We recognize that the past few years have been particularly challenging for USCIS nationwide. The agency has had to deal with considerable changes in policies and priorities while coping with the implications of COVID-19 and managing the increase in the number of applications received and humanitarian needs. During town hall meetings and congressional briefings, the agency cited staffing and attrition as a major challenge. We appreciate that USCIS Director Ur Jaddou has made it a priority to reduce application processing times and backlogs.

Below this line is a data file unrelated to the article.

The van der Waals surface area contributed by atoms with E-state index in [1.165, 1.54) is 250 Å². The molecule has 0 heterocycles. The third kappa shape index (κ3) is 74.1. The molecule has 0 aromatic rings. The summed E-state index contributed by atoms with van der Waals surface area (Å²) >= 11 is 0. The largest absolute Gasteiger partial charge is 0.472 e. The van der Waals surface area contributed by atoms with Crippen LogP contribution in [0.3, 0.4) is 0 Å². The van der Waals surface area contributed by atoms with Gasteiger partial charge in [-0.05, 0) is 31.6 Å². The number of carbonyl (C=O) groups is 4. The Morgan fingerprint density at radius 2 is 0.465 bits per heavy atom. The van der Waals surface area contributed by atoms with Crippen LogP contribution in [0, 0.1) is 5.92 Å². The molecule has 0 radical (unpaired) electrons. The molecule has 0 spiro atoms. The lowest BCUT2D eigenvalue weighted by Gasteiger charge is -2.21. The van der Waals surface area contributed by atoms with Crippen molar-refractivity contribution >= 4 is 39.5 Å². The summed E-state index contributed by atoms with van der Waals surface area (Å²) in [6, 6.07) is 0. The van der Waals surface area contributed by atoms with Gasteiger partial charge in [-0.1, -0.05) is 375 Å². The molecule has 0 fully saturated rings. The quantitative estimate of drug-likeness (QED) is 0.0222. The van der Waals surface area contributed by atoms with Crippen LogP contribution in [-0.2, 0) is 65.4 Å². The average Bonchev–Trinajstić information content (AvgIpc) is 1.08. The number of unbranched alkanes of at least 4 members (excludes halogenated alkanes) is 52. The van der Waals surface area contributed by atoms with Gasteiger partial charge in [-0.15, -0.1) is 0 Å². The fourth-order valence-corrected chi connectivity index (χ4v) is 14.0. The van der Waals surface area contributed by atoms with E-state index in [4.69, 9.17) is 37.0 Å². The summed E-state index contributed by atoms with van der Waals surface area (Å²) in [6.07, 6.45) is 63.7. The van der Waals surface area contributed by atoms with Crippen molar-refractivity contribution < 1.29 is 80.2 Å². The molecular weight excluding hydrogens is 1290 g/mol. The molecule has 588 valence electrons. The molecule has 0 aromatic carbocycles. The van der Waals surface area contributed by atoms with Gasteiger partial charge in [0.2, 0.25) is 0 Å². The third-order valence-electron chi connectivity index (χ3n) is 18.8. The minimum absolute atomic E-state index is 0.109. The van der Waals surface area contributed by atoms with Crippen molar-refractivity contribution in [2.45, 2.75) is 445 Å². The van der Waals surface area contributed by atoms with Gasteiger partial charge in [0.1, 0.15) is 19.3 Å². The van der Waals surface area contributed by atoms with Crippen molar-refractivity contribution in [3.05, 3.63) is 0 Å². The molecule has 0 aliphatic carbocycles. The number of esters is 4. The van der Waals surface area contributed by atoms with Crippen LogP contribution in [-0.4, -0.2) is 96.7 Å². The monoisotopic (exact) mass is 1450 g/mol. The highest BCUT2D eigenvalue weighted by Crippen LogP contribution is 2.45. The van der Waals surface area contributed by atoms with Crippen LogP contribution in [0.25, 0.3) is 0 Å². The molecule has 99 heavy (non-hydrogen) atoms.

There are significant delays in the processing of many immigration benefits granted by the USCIS Field Office in Baltimore, such as I-485 Family-Based, Employment, and Asylum Petitions, I -130 and I-751 requests. We commend USCIS’ efforts to redistribute the I-485 workload nationwide among field offices to create more uniform processing times for employment-based I-485 applications. However, public data suggests that USCIS field office processing times in Baltimore lag significantly behind most other field offices across the country. Despite the aforementioned progress on employment-based I-485s, the USCIS Baltimore Field Office is currently processing most of these requests in 31.5 months, compared to 20 months in the Chicago field office and 19.5 months in the Los Angeles field offices. Additionally, the processing time for family I-485s is 34.5 months, compared to 15.5 months in Chicago and 18.5 months in Los Angeles.